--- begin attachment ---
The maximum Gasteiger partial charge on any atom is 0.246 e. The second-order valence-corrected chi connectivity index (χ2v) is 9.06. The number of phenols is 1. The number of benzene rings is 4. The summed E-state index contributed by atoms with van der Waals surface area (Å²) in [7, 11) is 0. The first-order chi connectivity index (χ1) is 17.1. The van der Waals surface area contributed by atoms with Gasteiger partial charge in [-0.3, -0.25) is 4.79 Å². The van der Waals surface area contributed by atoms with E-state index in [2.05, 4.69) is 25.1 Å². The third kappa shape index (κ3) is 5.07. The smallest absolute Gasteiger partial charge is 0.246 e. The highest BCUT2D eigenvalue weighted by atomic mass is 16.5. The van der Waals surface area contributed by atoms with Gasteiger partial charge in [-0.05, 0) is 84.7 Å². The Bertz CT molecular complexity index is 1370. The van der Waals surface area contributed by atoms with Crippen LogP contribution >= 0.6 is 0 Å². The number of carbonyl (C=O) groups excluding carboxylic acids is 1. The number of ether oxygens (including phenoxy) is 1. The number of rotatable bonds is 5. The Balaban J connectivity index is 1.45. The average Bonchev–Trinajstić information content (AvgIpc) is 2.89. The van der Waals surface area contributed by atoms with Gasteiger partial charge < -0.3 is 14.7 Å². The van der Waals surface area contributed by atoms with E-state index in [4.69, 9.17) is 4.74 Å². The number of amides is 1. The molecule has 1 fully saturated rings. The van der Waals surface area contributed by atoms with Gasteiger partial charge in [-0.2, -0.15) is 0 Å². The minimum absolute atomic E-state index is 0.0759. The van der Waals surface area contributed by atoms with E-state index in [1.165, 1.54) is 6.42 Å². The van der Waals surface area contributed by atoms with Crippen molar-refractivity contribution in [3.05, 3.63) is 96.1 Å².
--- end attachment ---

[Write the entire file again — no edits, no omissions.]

The maximum Gasteiger partial charge on any atom is 0.246 e. The second-order valence-corrected chi connectivity index (χ2v) is 9.06. The number of phenols is 1. The number of benzene rings is 4. The summed E-state index contributed by atoms with van der Waals surface area (Å²) in [7, 11) is 0. The first-order chi connectivity index (χ1) is 17.1. The van der Waals surface area contributed by atoms with Gasteiger partial charge in [-0.3, -0.25) is 4.79 Å². The van der Waals surface area contributed by atoms with E-state index in [2.05, 4.69) is 25.1 Å². The third kappa shape index (κ3) is 5.07. The smallest absolute Gasteiger partial charge is 0.246 e. The highest BCUT2D eigenvalue weighted by atomic mass is 16.5. The van der Waals surface area contributed by atoms with Gasteiger partial charge in [-0.05, 0) is 84.7 Å². The Bertz CT molecular complexity index is 1370. The van der Waals surface area contributed by atoms with Crippen LogP contribution >= 0.6 is 0 Å². The number of carbonyl (C=O) groups excluding carboxylic acids is 1. The number of ether oxygens (including phenoxy) is 1. The number of rotatable bonds is 5. The Balaban J connectivity index is 1.45. The average Bonchev–Trinajstić information content (AvgIpc) is 2.89. The van der Waals surface area contributed by atoms with Gasteiger partial charge < -0.3 is 14.7 Å². The van der Waals surface area contributed by atoms with E-state index in [4.69, 9.17) is 4.74 Å². The number of amides is 1. The molecule has 1 fully saturated rings. The van der Waals surface area contributed by atoms with Gasteiger partial charge in [-0.2, -0.15) is 0 Å². The minimum absolute atomic E-state index is 0.0759. The van der Waals surface area contributed by atoms with E-state index in [1.165, 1.54) is 6.42 Å². The van der Waals surface area contributed by atoms with Crippen molar-refractivity contribution in [3.05, 3.63) is 96.1 Å².